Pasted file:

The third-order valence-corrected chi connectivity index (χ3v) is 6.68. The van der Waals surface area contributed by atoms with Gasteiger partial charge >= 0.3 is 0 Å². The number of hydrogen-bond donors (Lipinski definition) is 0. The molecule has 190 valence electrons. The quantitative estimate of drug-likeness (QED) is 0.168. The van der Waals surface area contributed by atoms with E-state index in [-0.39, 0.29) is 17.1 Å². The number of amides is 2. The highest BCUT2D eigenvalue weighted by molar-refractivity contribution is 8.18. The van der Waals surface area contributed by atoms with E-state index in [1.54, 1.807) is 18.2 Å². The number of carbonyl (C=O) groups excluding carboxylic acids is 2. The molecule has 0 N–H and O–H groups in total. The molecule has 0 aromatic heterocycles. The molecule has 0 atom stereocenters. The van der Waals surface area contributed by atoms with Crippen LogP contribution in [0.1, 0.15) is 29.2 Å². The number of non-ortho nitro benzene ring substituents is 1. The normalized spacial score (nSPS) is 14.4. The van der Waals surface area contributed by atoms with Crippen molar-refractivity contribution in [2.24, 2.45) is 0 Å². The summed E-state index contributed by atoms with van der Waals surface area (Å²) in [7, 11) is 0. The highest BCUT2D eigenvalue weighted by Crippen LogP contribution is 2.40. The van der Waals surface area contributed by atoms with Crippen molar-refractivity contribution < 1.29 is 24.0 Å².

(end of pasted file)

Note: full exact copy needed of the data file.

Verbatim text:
The third-order valence-corrected chi connectivity index (χ3v) is 6.68. The van der Waals surface area contributed by atoms with Gasteiger partial charge >= 0.3 is 0 Å². The number of hydrogen-bond donors (Lipinski definition) is 0. The molecule has 190 valence electrons. The quantitative estimate of drug-likeness (QED) is 0.168. The van der Waals surface area contributed by atoms with E-state index in [-0.39, 0.29) is 17.1 Å². The number of amides is 2. The highest BCUT2D eigenvalue weighted by molar-refractivity contribution is 8.18. The van der Waals surface area contributed by atoms with E-state index in [1.54, 1.807) is 18.2 Å². The number of carbonyl (C=O) groups excluding carboxylic acids is 2. The molecule has 0 N–H and O–H groups in total. The molecule has 0 aromatic heterocycles. The molecule has 0 atom stereocenters. The van der Waals surface area contributed by atoms with Crippen LogP contribution in [0.1, 0.15) is 29.2 Å². The number of non-ortho nitro benzene ring substituents is 1. The normalized spacial score (nSPS) is 14.4. The van der Waals surface area contributed by atoms with Crippen molar-refractivity contribution in [2.24, 2.45) is 0 Å². The summed E-state index contributed by atoms with van der Waals surface area (Å²) in [7, 11) is 0. The highest BCUT2D eigenvalue weighted by Crippen LogP contribution is 2.40. The van der Waals surface area contributed by atoms with Crippen molar-refractivity contribution < 1.29 is 24.0 Å².